GR Comparison: Fallout 4 High Resolution vs Vanilla Textures

Earlier this week, the highly anticipated HD Texture Pack for Fallout 4 was finally released by Bethesda, an entire 16 months after the launch of the initial game. It's a delicate surprise for fans that own a beefy rig to match the ridiculous system requirements needed to properly use this DLC add-on. According to Bethesda, the list of hardware recommended to run this includes a GTX 1080 and an i7 5820k or greater CPU processor. Unfortunately, most PC gamers do not have 8GB of VRAM at their disposal and probably won't be able to enjoy this particular texture pack.

The good news is, there are numerous 2k and 4k texture packs on NexusMods which you can run with ease and they do not require 58gb of space on your hard drive. That’s almost equivalent in size to the actual game itself. We’re sure that many of you are pondering—is there even a noticeable difference between the normal textures and the HD textures? Are they upscaled textures? Why do they require 58gb of hard drive space? We took the time to create a comparison video to help answer some of these questions and ease your mind.

Above you will find various scenes we recorded with the HD texture pack both enabled and disabled, showing the difference on objects such as pipes, walls, glass, cloth, metal and much more. Do note, we were using a ReShade mod during the entire testing phase along with the Fallout 4 Seasons mod. Regardless of this, the textures should not be effected outside of some slight sharpening and environmental lighting based on the time of day.

In our findings, there was a very minor difference between vanilla textures and the HD texture pack in the majority of in-game locations. Most gamers would not be able to spot the distinction between the two, unless they carefully look at specific objects and textures in an area. For example, we noted that cloth and metal objects had a noticeable difference, although wall and floor textures were barely changed, containing only a few parallax occlusion modifications. This may sound odd but when it came to performance, we actually noticed a stable 60 fps with the GTX 1080 graphics card that was used during testing. Perhaps these textures have better optimization than most of us initially thought, although the Creation Engine is certainly starting to become outdated as shown when entering a condensed area such as the Diamond City market.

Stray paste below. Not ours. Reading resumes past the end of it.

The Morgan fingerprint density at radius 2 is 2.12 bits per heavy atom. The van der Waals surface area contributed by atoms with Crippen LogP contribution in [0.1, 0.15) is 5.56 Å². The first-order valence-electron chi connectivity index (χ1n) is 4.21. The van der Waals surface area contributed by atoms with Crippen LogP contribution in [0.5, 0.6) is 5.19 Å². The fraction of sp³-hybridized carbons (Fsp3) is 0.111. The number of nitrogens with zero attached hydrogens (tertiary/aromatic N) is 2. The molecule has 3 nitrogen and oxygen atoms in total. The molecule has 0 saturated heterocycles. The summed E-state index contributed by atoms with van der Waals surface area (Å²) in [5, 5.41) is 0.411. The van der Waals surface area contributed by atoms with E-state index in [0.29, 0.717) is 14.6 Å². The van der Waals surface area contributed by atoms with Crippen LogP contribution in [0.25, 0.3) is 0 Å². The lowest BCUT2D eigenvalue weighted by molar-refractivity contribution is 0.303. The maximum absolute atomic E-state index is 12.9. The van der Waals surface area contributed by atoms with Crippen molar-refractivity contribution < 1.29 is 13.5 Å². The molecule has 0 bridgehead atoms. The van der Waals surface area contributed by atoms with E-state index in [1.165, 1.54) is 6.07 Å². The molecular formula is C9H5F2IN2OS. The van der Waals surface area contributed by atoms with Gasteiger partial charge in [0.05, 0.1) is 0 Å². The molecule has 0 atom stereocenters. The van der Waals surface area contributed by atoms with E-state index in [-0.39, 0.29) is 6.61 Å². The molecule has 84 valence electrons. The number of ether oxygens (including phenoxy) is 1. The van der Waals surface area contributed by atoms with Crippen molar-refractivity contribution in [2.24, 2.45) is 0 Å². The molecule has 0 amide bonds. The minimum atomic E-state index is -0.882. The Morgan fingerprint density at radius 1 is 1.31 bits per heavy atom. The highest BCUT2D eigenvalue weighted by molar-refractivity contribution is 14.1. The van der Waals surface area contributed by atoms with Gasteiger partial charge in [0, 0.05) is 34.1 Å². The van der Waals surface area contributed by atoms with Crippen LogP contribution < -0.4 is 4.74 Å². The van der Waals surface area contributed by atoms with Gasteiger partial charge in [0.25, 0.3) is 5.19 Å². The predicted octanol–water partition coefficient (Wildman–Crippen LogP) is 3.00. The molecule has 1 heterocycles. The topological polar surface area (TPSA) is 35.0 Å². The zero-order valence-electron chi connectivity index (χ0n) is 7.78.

Most of the landscape texture packs on NexusMods look much better than what’s offered by Bethesda, such as the Vivid Fallout mod by Hein84 or Langley’s HD Texture Pack. Both of those texture packs do not require you to own a GTX 1080 or any other high-end gaming hardware that will end up burning a hole in your pocket. Does this mean Bethesda didn’t put any effort into this texture pack? Certainly not, since there is an ample amount of difference within a variety of textures. We just don’t think it’s worth the 58GB download size, unless you’re a Fallout superfan and need to get your hands on these textures at all costs. While we’re glad the DLC texture add-on is free for all users and does not require a season pass of any sort, there are better things to waste your bandwidth on.

The above comparison video was recorded on a rig with the following specs:

  • Monitor: LG 29EA93-P 29" 60Hz Ultrawide Monitor
  • Case: NZXT H440 (Black/Red) ATX Mid Tower Case
  • Motherboard: Asus X99-DELUXE ATX LGA2011-3 Motherboard
  • CPU: Intel Core i7-5820K 3.3GHz 6-Core Processor
  • CPU Cooling: Corsair H100i 77.0 CFM Liquid CPU Cooler
  • PSU: SeaSonic X Series 1250W 80+ Gold Certified Fully-Modular ATX Power Supply
  • GPU: GeForce GTX 1080 8GB Founders Edition Video Card
  • RAM: A-Data XPG Z1 32GB (4 x 8GB) DDR4-2400 Memory
  • Storage: Samsung 840 EVO 250GB + Western Digital BLACK SERIES 4TB + Seagate Barracuda ST31000524AS 1TB + WD Blue 1TB Desktop Hard Disk Drive
  • Sound Card: Creative Labs Sound Blaster Zx 24-bit 192 KHz Sound Card
  • Speakers: Audioengine A2+ Red Limited Edition Premium Powered Speakers (Pair)

How much of a difference does the pack make? More importantly, is it worth it? Let us know what you think in the comments below.

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